Jackass Forever Review

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It was the weekend of October 25, 2002. Jackass: The Movie opened against Ghost Ship, a horror movie that Box Office Mojo predicted to open at #1. Ghost Ship had to settle for third place while Jackass surprised with the weekend’s best numbers, $22.8 million. Four years later, Jackass Number Two came out the same weekend as All the King’s Men, a remake of a Best Picture winner. Jackass not only topped the box office again, but its reviews were more positive than the Oscar bait movie starring Sean Penn and Kate Winslet. By the time Jackass 3D was released, its critical praise and financial success didn’t come as a shock.

Even then, who could’ve guessed that Jackass Presents: Bad Grandpa would get a Best Makeup nomination? That same year, the franchise’s co-creator, Spike Jonze, won an Oscar for Her. Somehow, this Academy Award-nominated series keeps defying expectations. It may never be considered high-brow (nor should it be). Almost twenty years since the first film, though, we still remember the toy car stunt. How many people remember Ghost Ship or All the King’s Men? Jackass Forever is another memorable outing with more laughs than half of the scripted comedies from the past year. While the biggest gut-busters come in the first half, the second act still has more than enough chuckles spread out.

Jackass Forever opens on a high note (or at least a brown note) with a penis modeled after Godzilla attacking a city. Imagine the intro of Beavis and Butt-Head Do America if Maury the Hormone Monster directed it. As the ball sack stomps through a miniature city, it’s hard to say who to feel worse for, the people getting blown away in a hurricane of semen or the man behind the green-painted dick. Either way, Jackass understands the first rule of slapstick: the more pain someone’s in, the harder the audience will laugh.

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Of course, this franchise would’ve gotten old quickly if the slapstick was straightforward. The crew continues to push their creativity to the limit with stunts involving human ramps, cannons, and lots of animals. The funniest bit combines the common fear of snakes and the climax of Silence of the Lambs. I don’t know if Johnny Knoxville, Steve-O, Wee Man, and the other Jackass vets expected to still be doing this well into their late 40s and early 50s. Yet, they can all still take a punch to the crotch like a pro.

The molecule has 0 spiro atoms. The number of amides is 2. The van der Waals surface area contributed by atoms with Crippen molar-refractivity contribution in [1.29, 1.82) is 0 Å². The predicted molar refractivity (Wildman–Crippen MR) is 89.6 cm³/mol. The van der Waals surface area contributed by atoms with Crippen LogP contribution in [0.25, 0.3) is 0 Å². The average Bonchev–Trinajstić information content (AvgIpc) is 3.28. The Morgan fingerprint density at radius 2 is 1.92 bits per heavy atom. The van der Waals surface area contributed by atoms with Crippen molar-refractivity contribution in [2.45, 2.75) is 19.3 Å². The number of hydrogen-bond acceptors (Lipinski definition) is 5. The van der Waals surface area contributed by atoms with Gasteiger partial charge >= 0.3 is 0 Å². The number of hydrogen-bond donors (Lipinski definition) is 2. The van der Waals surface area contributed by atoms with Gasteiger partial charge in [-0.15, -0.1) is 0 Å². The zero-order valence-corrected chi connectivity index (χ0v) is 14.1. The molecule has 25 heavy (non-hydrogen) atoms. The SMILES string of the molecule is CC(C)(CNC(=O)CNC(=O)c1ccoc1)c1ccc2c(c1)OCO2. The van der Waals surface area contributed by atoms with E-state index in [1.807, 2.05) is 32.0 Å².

Jackass Forever acknowledges that the cast is getting up there in years, even referencing Knoxville’s bald spot. The film also introduces several newcomers, such as Rachel Wolfson, Eric Manaka, Jasper Dolphin, and a man nicknamed Poopies. The standout is Zach Holmes, whose body was made for pain and comedy. The ensemble balances the senior and freshman classes well with everybody walking away with an appropriate number of scars. It’s just too bad that Phil and April Margera are nowhere to be found, as they always have the funniest reactions to the insanity. Given Bam Margera’s poor behavior lately, though, their absence is understandable.

Knoxville has claimed that this will be his last Jackass film and possibly a swan song for the series. The Forever in the title works on four levels, though. First, it’s a reference to this being the fourth main entry in the series (duh). Second, it’s a surprisingly touching nod to the late Ryan Dunn, who died less than a year after the third film’s release. Third, seeing grown men and women seriously injure themselves will always be hilarious. Finally, even if Knoxville can’t keep this franchise going forever, the next generation will in one way or another.

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About Nick Spake

Nick Spake has been working as an entertainment writer for the past ten years, but he's been a lover of film ever since seeing the opening sequence of The Lion King. Movies are more than just escapism to Nick, they're a crucial part of our society that shape who we are. He now serves as the Features Editor at Flickreel and author of its regular column, 'Nick Flicks'.

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